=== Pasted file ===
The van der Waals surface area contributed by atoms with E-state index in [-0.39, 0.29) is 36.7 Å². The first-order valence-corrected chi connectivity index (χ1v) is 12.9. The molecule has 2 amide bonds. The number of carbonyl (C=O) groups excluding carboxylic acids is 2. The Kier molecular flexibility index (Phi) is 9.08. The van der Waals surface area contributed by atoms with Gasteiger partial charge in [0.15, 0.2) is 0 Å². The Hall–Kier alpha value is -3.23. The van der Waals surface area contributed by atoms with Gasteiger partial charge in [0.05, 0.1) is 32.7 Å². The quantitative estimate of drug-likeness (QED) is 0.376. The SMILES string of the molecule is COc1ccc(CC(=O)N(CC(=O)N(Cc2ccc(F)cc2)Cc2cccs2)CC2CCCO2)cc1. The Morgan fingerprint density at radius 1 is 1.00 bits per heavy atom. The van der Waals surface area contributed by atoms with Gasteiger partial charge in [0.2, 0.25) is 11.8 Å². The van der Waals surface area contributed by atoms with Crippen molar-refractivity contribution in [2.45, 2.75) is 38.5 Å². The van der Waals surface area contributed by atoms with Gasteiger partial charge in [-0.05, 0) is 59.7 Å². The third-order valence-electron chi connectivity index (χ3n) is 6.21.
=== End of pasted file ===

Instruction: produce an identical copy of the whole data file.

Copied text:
The van der Waals surface area contributed by atoms with E-state index in [-0.39, 0.29) is 36.7 Å². The first-order valence-corrected chi connectivity index (χ1v) is 12.9. The molecule has 2 amide bonds. The number of carbonyl (C=O) groups excluding carboxylic acids is 2. The Kier molecular flexibility index (Phi) is 9.08. The van der Waals surface area contributed by atoms with Gasteiger partial charge in [0.15, 0.2) is 0 Å². The Hall–Kier alpha value is -3.23. The van der Waals surface area contributed by atoms with Gasteiger partial charge in [0.05, 0.1) is 32.7 Å². The quantitative estimate of drug-likeness (QED) is 0.376. The SMILES string of the molecule is COc1ccc(CC(=O)N(CC(=O)N(Cc2ccc(F)cc2)Cc2cccs2)CC2CCCO2)cc1. The Morgan fingerprint density at radius 1 is 1.00 bits per heavy atom. The van der Waals surface area contributed by atoms with Gasteiger partial charge in [0.2, 0.25) is 11.8 Å². The van der Waals surface area contributed by atoms with Crippen molar-refractivity contribution in [2.45, 2.75) is 38.5 Å². The van der Waals surface area contributed by atoms with Gasteiger partial charge in [-0.05, 0) is 59.7 Å². The third-order valence-electron chi connectivity index (χ3n) is 6.21.